Arrayed in the front of the Greco-roman columned Opera, were about 100 folks dressed in casual, but expensive attire. They had tans. They wore Rolex’s. And they were really pissed off. Standing under the portico were dozens of radicals who moved in and out of the Opera building freely. Occasionally someone from the plaza would walk up the steps, negotiate a path through the malcontents, enter the building and ask a question or two of what looked like Opera employees. Inside the building a man stood on the steps that led into the theater proper, he waved a large CGT red flag. The foyer was packed with folks from the morning march;[:] autonomists, anarchists, radicals, union folks. After one look I turned to a comrade and said, “It’s an occupation.”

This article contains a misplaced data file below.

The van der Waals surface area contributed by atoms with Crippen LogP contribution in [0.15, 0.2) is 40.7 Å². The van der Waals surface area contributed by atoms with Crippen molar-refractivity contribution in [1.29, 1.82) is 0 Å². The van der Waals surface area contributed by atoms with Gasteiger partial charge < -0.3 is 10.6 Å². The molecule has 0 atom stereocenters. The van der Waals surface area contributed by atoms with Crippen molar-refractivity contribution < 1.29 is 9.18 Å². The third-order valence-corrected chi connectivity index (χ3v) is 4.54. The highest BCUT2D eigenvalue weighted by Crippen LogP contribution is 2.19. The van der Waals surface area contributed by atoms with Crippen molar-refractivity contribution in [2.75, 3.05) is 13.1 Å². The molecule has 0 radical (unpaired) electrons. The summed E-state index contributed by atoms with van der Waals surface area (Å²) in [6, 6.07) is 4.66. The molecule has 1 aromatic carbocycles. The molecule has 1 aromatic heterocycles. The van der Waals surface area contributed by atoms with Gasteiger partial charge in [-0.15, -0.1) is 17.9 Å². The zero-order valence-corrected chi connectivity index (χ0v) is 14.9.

“Not yet. We’re not completely into the theater. But it could be,” he replied.

In one sense the modern revolutionary era was kicked off by an occupation, that of the Bastille. In fact, as the July Column (that commemorates the revolution of 1830) stands in the place of the hated Bastille to this day — one could conjecture that this specific occupation has continued for 200+ years. The other occupation the situation called to mind was the seizure of the Odeon Theater in Paris on 15 May 1968, by a revolutionary committee of artists and students. They held the theater for a little less than a month when it was finally forcefully cleared by CRS goons.